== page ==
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Understanding The U.S. Government Lists Of Products Believed To Be Made With Forced Or Child Labor webinar
04/22/2014 - 04/22/2014

12th International Exhibition on Textile Industry (Indo Intertex 2014)
04/23/2014 - 04/26/2014

Smart Fabrics & Wearable Technology 2014
04/23/2014 - 04/25/2014

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Fiber World

New Developments Improve Medical Uses Of Cotton

Researchers at the Agricultural Research Service (ARS), the lead scientific agency for the U.S. Department of Agriculture, Beltsville, Md., and at Virginia Commonwealth University, Richmond, Va., have announced that bedsores and other chronic wounds may heal faster thanks to gauze bandages that are being developed using cotton. ARS scientists, led by chemist J. Vicent Edwards, have developed a method to chemically modify cotton guaze so it reduces the amount of the natural enzyme, elastase, in the wound area. Elastase can slow the healing of some wounds, and in some cases, prevent healing.Normally the body produces enough natural inhibitors to offset the enzyme, but chronic skin ulcers common to long-term hospital patients can cause elastase to build to more than 20 times normal levels. These new bandages have shown the ability to deactivate elastase.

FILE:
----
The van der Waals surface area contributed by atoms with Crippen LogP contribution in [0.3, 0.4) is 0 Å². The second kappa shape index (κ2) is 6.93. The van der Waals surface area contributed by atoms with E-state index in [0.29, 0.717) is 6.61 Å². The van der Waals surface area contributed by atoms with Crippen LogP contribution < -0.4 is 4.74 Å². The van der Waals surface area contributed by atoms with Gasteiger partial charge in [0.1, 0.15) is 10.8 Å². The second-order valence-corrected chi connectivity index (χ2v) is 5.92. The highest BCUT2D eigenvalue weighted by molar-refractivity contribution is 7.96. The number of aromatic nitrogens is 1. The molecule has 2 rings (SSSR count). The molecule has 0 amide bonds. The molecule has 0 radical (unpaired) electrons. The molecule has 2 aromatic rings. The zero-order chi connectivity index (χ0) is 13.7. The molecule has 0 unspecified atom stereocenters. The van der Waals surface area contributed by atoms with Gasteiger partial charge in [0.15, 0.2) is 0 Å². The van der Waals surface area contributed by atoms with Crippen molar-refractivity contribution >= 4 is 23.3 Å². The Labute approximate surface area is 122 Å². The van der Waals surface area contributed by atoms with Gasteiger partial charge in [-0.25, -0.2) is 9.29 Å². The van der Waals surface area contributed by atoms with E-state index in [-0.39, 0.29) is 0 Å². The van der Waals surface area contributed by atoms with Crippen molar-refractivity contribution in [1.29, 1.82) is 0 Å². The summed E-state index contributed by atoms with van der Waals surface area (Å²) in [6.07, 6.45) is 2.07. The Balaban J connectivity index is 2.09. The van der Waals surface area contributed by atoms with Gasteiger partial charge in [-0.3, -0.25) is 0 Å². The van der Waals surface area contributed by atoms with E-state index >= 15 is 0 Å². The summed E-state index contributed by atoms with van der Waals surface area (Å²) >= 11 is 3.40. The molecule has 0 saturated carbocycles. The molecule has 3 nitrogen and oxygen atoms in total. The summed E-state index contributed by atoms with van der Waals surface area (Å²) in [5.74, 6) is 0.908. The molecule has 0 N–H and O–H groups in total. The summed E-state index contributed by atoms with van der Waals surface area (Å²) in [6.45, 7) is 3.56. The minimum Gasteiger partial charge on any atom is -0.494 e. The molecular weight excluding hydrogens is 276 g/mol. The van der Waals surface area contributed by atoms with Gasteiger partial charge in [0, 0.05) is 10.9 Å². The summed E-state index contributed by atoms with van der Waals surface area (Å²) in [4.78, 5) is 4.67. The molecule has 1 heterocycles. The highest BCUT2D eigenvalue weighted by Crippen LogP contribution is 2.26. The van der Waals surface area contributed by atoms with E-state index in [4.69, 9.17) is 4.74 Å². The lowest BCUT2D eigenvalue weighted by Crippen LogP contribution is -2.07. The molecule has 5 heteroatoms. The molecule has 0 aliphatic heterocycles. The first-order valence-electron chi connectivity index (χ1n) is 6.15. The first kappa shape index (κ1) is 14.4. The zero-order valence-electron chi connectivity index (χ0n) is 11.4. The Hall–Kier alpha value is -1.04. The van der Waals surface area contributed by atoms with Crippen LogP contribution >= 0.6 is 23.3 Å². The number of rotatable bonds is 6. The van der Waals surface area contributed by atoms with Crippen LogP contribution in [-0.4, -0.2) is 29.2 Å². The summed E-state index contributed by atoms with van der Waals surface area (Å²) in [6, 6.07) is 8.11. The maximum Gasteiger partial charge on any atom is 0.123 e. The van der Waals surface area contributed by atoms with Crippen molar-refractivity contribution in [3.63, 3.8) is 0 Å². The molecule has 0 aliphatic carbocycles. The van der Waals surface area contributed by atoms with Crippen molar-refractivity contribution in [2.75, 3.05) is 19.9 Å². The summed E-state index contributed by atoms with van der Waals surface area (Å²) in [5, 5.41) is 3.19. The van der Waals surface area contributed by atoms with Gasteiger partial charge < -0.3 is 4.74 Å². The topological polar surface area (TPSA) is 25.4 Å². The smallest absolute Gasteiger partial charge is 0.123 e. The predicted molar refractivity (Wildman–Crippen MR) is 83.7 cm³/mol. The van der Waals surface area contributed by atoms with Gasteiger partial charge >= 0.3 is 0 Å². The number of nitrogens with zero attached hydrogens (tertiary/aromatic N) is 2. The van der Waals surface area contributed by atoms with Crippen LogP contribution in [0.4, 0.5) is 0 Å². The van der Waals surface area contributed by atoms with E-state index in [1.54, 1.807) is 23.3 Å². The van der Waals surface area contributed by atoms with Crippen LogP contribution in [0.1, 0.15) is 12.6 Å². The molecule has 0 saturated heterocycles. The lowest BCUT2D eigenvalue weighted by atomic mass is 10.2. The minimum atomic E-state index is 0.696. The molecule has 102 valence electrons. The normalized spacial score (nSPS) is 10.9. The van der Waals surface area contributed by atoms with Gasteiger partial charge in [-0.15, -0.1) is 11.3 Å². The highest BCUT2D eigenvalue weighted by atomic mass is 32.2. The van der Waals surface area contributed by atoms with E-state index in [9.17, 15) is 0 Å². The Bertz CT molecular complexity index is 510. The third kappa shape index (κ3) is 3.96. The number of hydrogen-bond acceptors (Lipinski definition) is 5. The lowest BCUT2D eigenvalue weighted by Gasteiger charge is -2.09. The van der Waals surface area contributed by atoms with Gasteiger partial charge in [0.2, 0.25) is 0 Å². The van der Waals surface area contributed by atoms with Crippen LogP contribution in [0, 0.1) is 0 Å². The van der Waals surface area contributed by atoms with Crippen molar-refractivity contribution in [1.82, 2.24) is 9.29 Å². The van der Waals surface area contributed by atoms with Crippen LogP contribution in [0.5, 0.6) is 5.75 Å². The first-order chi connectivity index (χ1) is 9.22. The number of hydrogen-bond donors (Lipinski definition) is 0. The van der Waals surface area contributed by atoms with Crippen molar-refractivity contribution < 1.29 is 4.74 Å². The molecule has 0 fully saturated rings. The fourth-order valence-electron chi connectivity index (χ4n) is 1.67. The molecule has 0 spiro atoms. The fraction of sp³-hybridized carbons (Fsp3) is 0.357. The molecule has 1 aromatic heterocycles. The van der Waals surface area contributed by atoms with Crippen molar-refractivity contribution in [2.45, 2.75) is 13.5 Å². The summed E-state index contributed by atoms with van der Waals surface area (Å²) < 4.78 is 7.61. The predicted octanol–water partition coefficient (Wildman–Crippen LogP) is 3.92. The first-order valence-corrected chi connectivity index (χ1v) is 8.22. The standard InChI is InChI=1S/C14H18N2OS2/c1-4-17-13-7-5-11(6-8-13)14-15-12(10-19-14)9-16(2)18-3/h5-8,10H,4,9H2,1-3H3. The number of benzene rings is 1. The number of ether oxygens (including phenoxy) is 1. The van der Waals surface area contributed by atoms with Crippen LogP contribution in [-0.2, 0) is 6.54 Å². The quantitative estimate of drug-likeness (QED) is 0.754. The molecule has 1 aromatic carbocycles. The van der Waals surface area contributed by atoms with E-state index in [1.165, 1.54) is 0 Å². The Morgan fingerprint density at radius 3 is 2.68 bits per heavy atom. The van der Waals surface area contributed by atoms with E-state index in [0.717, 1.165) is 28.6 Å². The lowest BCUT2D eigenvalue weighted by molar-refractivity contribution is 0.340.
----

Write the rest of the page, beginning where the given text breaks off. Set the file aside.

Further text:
November 1999